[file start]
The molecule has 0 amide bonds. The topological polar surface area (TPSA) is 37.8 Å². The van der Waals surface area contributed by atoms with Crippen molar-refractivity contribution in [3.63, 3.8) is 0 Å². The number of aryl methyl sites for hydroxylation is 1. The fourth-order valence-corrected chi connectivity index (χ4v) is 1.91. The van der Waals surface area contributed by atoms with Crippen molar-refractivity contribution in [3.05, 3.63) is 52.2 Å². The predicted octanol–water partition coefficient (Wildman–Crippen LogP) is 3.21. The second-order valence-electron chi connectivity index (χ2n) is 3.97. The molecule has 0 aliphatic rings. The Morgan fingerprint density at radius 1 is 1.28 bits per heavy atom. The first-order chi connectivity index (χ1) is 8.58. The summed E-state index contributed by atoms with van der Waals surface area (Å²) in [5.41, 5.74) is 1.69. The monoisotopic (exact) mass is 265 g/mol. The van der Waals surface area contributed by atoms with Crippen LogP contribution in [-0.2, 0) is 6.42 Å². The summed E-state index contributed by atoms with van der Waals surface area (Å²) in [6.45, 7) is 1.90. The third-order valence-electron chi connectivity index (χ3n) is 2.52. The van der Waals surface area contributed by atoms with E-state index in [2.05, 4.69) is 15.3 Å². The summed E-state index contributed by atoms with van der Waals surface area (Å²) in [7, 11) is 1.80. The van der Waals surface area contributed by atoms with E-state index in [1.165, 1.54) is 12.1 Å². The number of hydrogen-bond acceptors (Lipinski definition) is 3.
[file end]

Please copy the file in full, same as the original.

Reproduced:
The molecule has 0 amide bonds. The topological polar surface area (TPSA) is 37.8 Å². The van der Waals surface area contributed by atoms with Crippen molar-refractivity contribution in [3.63, 3.8) is 0 Å². The number of aryl methyl sites for hydroxylation is 1. The fourth-order valence-corrected chi connectivity index (χ4v) is 1.91. The van der Waals surface area contributed by atoms with Crippen molar-refractivity contribution in [3.05, 3.63) is 52.2 Å². The predicted octanol–water partition coefficient (Wildman–Crippen LogP) is 3.21. The second-order valence-electron chi connectivity index (χ2n) is 3.97. The molecule has 0 aliphatic rings. The Morgan fingerprint density at radius 1 is 1.28 bits per heavy atom. The first-order chi connectivity index (χ1) is 8.58. The summed E-state index contributed by atoms with van der Waals surface area (Å²) in [5.41, 5.74) is 1.69. The monoisotopic (exact) mass is 265 g/mol. The van der Waals surface area contributed by atoms with Crippen LogP contribution in [-0.2, 0) is 6.42 Å². The summed E-state index contributed by atoms with van der Waals surface area (Å²) in [6.45, 7) is 1.90. The third-order valence-electron chi connectivity index (χ3n) is 2.52. The van der Waals surface area contributed by atoms with E-state index in [2.05, 4.69) is 15.3 Å². The summed E-state index contributed by atoms with van der Waals surface area (Å²) in [7, 11) is 1.80. The van der Waals surface area contributed by atoms with E-state index in [1.165, 1.54) is 12.1 Å². The number of hydrogen-bond acceptors (Lipinski definition) is 3.